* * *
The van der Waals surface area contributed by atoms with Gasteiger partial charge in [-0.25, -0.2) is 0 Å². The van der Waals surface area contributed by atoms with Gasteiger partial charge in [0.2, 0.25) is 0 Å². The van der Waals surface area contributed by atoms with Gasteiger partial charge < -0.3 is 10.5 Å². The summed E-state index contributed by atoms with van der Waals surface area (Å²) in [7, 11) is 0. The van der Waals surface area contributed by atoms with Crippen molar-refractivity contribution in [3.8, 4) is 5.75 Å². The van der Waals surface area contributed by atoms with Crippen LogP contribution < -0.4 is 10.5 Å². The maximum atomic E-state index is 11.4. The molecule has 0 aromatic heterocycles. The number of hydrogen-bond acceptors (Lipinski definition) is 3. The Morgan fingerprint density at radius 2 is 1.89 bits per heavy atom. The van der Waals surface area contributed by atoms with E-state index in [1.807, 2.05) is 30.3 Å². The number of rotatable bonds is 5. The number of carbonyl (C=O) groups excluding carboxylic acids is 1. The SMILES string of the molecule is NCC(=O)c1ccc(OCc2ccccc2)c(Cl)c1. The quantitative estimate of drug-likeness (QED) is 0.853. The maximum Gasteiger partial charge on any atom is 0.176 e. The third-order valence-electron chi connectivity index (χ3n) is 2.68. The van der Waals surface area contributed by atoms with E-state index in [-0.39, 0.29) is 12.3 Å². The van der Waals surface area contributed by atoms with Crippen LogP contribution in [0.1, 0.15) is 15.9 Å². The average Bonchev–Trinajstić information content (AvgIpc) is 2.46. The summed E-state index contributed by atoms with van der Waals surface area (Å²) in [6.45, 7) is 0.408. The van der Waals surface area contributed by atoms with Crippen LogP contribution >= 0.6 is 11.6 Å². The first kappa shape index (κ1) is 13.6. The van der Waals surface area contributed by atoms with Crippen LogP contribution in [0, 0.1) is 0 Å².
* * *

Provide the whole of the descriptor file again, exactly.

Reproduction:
The van der Waals surface area contributed by atoms with Gasteiger partial charge in [-0.25, -0.2) is 0 Å². The van der Waals surface area contributed by atoms with Gasteiger partial charge in [0.2, 0.25) is 0 Å². The van der Waals surface area contributed by atoms with Gasteiger partial charge < -0.3 is 10.5 Å². The summed E-state index contributed by atoms with van der Waals surface area (Å²) in [7, 11) is 0. The van der Waals surface area contributed by atoms with Crippen molar-refractivity contribution in [3.8, 4) is 5.75 Å². The van der Waals surface area contributed by atoms with Crippen LogP contribution < -0.4 is 10.5 Å². The maximum atomic E-state index is 11.4. The molecule has 0 aromatic heterocycles. The number of hydrogen-bond acceptors (Lipinski definition) is 3. The Morgan fingerprint density at radius 2 is 1.89 bits per heavy atom. The van der Waals surface area contributed by atoms with E-state index in [1.807, 2.05) is 30.3 Å². The number of rotatable bonds is 5. The number of carbonyl (C=O) groups excluding carboxylic acids is 1. The SMILES string of the molecule is NCC(=O)c1ccc(OCc2ccccc2)c(Cl)c1. The quantitative estimate of drug-likeness (QED) is 0.853. The maximum Gasteiger partial charge on any atom is 0.176 e. The third-order valence-electron chi connectivity index (χ3n) is 2.68. The van der Waals surface area contributed by atoms with E-state index in [-0.39, 0.29) is 12.3 Å². The van der Waals surface area contributed by atoms with Crippen LogP contribution in [0.1, 0.15) is 15.9 Å². The average Bonchev–Trinajstić information content (AvgIpc) is 2.46. The summed E-state index contributed by atoms with van der Waals surface area (Å²) in [6.45, 7) is 0.408. The van der Waals surface area contributed by atoms with Crippen LogP contribution >= 0.6 is 11.6 Å². The first kappa shape index (κ1) is 13.6. The van der Waals surface area contributed by atoms with Crippen LogP contribution in [0, 0.1) is 0 Å².